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Apple II. (Image credit: FozzTexx, CC BY-SA 4.0 via Wikimedia Commons)

When David turned on the computer he had purchased, it simply showed a ‘C’ prompt as no software had been installed. He discovered that finding the software and someone selling it who knew how the software worked was difficult, and he complained frequently about the lack of availability, service, and knowledge.

Windfall Magazine (later renamed ‘Apple User’) carried advertising for third-party software, including software from Pete and Pam Computers (later P & P Computers) in Rossendale, Lancashire.

This was owned by two social workers – Peter Fisher and his American wife, Pam. David bought some software from them, which he collected in person from their warehouse, and discovered they had shelves of virtually everything developed for the Apple II range: David’s Apple was the Apple IIe. Whilst they sold the products via retail, they were more interested in wholesale distribution.

Windfall magazine - early version of Apple News
Windfall magazine - early version of Apple News

David contacted several local bank branches and the manager of the local Barclays branch, Gordon Ormondroyd, agreed to back the business. David then got in touch with John Snowden, Advertising Manager for Europress, publishers of Windfall magazine, who agreed that his team would create an advertisement.

The business model was to take the P & P trade catalogue, look at the sales prices that other companies advertising in Windfall were selling them for and undercut them.

The straightforward idea was to place advertisements in Windfall, offering as many Apple Products as possible, take in orders by phone and mail, collect from P & P computers the products that had been ordered each day, then package them and get them in the post the same day. There was little need for stock and the business was immediately cash-positive, with the only overheads being advertising and petrol to and from Rossendale.

News story about Peter and Pam Fisher
News story about Peter and Pam Fisher

PACE Software Supplier’s first advert appeared in 1982. This offered around 500 items and was an immediate success. David and his partner took the phone calls, while Barry dealt with the correspondence in the evenings, whilst still working for ACT where he remained until March 1983.

The two men were thinking about new ideas for the business where computers with the right software would be of value. They developed a proposal about how computers might help Barry’s company ACT. One suggestion was sending updates on ship arrivals and departures to selected shippers via modem. The second was a computerized salesmen’s reporting system. The proposal involved PACE supplying the whole system for this transport company.

A different company, named PACE Computer Services was created to develop this proposal. The logo was not the PACE funnel logo but a dot matrix-printed ‘PACE’. At the end of March 1982, David and Barry met Walter Marshall, Regional Sales Manager for ACT, and presented the proposition to him. David Marshall was in favour of pursuing the idea but his London-based manager, Roy Davis, was not interested.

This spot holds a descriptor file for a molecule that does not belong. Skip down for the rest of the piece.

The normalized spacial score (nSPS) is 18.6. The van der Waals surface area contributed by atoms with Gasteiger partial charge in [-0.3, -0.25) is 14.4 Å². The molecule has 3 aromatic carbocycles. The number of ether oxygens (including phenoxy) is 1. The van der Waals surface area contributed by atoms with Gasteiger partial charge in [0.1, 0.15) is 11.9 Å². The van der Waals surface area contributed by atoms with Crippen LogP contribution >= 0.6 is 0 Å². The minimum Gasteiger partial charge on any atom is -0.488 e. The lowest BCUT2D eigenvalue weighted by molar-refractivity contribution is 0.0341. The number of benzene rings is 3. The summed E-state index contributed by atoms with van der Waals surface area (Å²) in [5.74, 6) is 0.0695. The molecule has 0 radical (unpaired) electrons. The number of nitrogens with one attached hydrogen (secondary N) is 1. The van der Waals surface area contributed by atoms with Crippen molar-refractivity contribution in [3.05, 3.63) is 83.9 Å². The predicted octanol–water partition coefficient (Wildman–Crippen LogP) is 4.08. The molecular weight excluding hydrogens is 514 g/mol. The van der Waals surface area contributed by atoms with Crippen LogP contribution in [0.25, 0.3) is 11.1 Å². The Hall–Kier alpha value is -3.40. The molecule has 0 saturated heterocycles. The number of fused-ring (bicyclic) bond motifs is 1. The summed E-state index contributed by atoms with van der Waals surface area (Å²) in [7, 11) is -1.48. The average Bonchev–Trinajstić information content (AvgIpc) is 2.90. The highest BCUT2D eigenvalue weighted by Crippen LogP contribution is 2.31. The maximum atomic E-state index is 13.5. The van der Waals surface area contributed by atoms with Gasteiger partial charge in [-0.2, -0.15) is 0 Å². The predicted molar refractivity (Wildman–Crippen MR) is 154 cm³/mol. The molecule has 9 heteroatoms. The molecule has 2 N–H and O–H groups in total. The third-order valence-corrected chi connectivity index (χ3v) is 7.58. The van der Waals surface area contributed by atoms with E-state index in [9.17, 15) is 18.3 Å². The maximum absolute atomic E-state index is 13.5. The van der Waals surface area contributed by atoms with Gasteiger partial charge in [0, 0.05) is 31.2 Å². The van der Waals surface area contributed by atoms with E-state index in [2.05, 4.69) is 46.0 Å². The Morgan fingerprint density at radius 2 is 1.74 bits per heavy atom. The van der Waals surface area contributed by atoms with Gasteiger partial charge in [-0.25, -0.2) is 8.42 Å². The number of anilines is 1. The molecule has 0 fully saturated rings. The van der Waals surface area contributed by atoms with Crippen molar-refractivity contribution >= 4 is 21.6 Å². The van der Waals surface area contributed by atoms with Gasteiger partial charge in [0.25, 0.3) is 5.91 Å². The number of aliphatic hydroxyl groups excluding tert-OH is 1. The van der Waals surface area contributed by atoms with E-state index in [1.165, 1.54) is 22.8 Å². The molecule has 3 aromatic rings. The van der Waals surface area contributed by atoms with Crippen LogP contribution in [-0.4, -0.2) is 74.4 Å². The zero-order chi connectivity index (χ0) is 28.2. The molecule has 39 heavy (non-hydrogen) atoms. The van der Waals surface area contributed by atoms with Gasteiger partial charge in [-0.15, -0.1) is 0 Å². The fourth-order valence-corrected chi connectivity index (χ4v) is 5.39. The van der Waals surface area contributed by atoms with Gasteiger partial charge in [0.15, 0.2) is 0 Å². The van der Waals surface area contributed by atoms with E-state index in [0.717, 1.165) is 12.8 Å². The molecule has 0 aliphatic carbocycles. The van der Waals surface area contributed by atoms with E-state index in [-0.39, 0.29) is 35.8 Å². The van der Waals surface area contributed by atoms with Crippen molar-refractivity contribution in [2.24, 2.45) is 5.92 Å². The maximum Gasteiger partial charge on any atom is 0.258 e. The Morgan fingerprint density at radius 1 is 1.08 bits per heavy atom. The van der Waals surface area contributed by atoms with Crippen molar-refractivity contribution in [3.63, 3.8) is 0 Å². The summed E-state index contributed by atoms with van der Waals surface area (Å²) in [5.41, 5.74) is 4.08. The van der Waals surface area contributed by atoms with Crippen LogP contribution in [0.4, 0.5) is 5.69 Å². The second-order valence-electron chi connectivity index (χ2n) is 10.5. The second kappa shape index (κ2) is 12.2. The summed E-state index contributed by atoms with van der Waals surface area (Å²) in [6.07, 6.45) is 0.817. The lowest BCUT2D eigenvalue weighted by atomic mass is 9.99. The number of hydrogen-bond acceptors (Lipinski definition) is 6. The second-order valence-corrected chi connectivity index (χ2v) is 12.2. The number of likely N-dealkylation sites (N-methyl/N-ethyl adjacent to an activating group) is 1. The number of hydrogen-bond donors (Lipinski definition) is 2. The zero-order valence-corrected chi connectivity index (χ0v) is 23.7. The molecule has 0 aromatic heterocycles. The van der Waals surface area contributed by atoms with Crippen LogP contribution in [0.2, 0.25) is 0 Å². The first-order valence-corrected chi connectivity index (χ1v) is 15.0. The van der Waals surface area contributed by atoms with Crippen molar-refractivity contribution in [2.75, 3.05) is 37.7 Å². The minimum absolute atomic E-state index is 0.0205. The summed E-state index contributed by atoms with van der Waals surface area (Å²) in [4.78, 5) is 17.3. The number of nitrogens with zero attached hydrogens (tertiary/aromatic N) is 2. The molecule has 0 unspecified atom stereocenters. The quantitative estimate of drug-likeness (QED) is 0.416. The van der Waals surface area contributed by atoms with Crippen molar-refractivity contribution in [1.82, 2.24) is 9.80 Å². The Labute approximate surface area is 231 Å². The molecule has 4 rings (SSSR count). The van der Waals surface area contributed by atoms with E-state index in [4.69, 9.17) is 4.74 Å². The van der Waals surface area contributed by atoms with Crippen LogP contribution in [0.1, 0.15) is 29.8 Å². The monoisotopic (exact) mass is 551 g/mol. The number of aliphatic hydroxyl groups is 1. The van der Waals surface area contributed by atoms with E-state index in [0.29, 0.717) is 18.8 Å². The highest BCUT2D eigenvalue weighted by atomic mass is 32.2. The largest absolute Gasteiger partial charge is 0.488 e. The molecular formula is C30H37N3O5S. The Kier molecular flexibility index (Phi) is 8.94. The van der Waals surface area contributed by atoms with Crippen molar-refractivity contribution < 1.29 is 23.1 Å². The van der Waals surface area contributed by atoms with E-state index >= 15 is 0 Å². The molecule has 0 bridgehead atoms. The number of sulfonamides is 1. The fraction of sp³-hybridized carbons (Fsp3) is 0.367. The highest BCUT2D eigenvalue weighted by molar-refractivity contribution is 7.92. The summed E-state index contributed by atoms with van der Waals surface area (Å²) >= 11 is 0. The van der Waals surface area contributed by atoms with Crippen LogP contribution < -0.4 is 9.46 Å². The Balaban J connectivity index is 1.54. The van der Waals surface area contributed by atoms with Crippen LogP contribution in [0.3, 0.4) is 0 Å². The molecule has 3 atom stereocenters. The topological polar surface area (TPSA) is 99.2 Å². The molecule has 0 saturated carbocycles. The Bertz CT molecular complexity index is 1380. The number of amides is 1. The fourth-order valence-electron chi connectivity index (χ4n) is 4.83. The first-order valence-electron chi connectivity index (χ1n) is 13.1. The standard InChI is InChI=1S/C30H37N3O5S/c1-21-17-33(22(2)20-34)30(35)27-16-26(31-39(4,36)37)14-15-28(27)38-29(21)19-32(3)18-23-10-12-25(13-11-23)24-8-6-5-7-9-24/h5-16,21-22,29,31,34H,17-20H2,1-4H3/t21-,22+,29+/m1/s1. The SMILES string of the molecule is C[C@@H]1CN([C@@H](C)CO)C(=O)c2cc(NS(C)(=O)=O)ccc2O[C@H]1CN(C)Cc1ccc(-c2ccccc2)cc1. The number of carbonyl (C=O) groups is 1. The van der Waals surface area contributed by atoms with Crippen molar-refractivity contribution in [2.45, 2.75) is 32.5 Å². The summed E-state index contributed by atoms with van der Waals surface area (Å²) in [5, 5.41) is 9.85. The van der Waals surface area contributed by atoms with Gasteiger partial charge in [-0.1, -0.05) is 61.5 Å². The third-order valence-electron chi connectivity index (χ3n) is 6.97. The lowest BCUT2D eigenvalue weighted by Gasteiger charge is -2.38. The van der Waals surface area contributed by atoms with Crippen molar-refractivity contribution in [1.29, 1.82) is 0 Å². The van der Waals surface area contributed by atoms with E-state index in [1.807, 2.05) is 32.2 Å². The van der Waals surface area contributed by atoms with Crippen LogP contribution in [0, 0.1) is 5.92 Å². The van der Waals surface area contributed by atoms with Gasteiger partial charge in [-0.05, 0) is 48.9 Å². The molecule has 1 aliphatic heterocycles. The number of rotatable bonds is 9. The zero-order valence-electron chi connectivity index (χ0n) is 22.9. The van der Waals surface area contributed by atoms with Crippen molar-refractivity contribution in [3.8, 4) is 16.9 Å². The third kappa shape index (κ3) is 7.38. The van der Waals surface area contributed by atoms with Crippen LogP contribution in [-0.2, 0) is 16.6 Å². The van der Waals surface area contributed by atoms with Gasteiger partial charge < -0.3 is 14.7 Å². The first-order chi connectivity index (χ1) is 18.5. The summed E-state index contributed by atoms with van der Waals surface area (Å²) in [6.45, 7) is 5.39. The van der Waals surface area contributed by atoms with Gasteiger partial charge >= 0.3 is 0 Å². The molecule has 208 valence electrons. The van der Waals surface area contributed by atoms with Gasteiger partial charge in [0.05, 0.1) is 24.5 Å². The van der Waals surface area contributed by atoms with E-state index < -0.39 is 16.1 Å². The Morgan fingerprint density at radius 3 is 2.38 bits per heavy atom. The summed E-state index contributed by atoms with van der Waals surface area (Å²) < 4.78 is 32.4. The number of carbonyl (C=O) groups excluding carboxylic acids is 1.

Barry Ruberry (left) and David Hood with a satellite decoder circuit board
Barry Ruberry (left) and David Hood with a satellite decoder circuit board

For PACE Software Supplies, it was getting more difficult to service the orders as they increased. In addition, Apple were selling more and more of the Apple II computer range and people were asking questions which David was finding it increasingly difficult to answer.

At this point Robin Hudson, a student at Bradford University enquired whether there were any vacancies during the university holiday. David decided to take him on to assist with answering the questions. Robin then introduced some university friends, Adrian Barratt, and Kevin Gibson.

David was living close to the friends in Scholemoor, Bradford. But another key person in the developing company was about to arrive.

One afternoon in 1982, a telephone caller asked whether the company had some graphics software in stock and on being told that they did, wanted to call in to look at these, not being prepared to use mail order. David told the caller which bus would get him to his house and that, when he got off the bus, he would see a telephone box that David could see from his bedroom window and easily locate where David worked from.

The caller was Rob Fleming, who at the time was a Flight Lieutenant and Medical Officer in the Royal Air Force, based at Ely. He had bought an Apple IIe, seen the advert, and had come to browse the shelves, rather than buy via mail order. The reason was that, given his RAF service, Rob moved around a lot and mail order might have had to follow him around for a long time.